Some interesting articles have appeared recently on this and allied issues.
First, Melanie Grace West in an article in the Wall Street Journal documents important procedural wins for a number of parishes appealing the Archdiocese’s decision to close them. In the case of at least two parishes, the Vatican specified that divine services were to continue in the building of the closed parish and that members of the parish had rights to worship there. In regard to a Polish ethnic parish in Poughkeepsie:
“In the case of St. Joseph, the amendment says, the building may be used for public and private worship. In addition, it is to be open for the feast celebration of the parish’s patron saint and its anniversary.
Finally, an amendment allows for all St. Joseph parishioners to formally become members of the newly merged entity.”
In regard to St. Andrew’s in Lower Manhattan, which was merged but not (yet) closed:
Joseph Canepa has led the appeals process for St. Andrew’s, a lower-Manhattan parish that was formally merged with Our Lady of Victory. St. Andrew’s serves primarily court officers and law enforcement, and while the merger didn’t completely close the parish, it did affect the frequency of Masses, he said.
It too benefited from a decision by the Congregation for the Clergy, which it received this month. The revised decree says that “the church of St. Andrew will continue to remain open to the daily access of the faithful and for the daily and Sunday celebration of Holy Mass with a regular schedule.”
The Congregation for the Clergy’s amendments to St. Andrew’s honor the unique membership of the parish, a decision Mr. Canepa called “a gift.”
Additional information has been requested by the Vatican in the case of five other parishes – including St Elizabeth of Hungary and Our Lady of Peace (both on the Upper East Side).
The blog of Our Lady of Peace has published the letter from the Vatican extending (once again) the time limit for reviewing the case until April 30, 2016. After receipt of the letter, the Our Lady of Peace community is “cautiously optimistic.”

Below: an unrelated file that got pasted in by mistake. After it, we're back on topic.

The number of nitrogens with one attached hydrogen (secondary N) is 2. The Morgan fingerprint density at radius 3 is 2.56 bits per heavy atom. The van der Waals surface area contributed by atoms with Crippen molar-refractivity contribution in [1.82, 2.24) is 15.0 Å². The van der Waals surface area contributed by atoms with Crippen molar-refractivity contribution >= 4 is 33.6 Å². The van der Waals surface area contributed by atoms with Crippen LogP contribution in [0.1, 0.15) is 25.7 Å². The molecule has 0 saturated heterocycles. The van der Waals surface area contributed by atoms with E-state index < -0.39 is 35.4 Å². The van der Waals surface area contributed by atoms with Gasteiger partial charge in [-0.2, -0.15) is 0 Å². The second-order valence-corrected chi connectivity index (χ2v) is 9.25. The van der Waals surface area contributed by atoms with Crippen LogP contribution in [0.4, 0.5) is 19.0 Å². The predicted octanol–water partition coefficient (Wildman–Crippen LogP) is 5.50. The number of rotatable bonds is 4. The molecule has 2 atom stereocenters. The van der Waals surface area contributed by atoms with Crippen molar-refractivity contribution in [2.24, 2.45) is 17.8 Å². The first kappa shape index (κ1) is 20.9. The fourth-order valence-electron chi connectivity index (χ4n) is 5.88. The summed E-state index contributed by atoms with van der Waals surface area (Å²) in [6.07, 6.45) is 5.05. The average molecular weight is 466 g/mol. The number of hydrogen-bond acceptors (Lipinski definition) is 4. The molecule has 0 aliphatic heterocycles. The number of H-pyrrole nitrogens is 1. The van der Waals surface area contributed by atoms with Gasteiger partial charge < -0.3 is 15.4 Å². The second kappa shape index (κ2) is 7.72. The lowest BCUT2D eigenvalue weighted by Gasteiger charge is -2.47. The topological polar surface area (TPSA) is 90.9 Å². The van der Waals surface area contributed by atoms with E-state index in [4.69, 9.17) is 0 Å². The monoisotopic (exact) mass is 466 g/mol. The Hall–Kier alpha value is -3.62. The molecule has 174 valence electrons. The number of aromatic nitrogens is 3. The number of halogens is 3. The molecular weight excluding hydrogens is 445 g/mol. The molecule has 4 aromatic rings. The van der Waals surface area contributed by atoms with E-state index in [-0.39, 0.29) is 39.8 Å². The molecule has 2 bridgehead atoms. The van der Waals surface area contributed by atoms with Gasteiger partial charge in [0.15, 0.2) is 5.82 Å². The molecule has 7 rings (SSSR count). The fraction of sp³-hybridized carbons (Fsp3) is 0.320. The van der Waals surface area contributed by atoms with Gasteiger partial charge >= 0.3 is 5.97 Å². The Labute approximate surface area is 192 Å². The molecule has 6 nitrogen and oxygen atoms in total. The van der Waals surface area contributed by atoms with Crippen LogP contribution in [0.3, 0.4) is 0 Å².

The New York City Landmarks Preservation Commission has just taken action on a number of properties – including important Roman Catholic churches in Manhattan.
Prioritized for Designation:
St. Joseph’s Church at 401-403 West 125th Street
(One of the oldest churches in the North of Manhattan)
St. Paul’s Church and School at 121 East 117th Street
(Presumably this is St. Paul’s, the first Catholic parish in Harlem.)
Now David Gonzalez in the New York Times has written an article about another Roman Catholic church (Immaculate Conception in the Bronx) which been prioritized for landmark designation at this same meeting. The article summarizes the arguments the Archdiocese and religious orders always raise everywhere against Landmark designation. Allegedly this status adds to the cost of renovations and may prevent access ramps. It seems odd for an institution which spent $20 million on the restoration of St Bridget’s church and $171 million on St Patrick’s cathedral to complain about such costs. And landmark status is precisely designed to prevent owners from doing whatever they want with a given property – which is exactly what the Roman Catholic Church desires. Nowhere in this one-sided article is the most obvious issue mentioned: landmark status constitutes a barrier (even if surmountable under circumstances) to razing churches and selling the land. My conclusion is that landmark status is more important than ever, for as this article makes clear, the Roman Catholic Church itself sees artistic, historical and cultural merit as likely being in conflict with “a Church of the people.”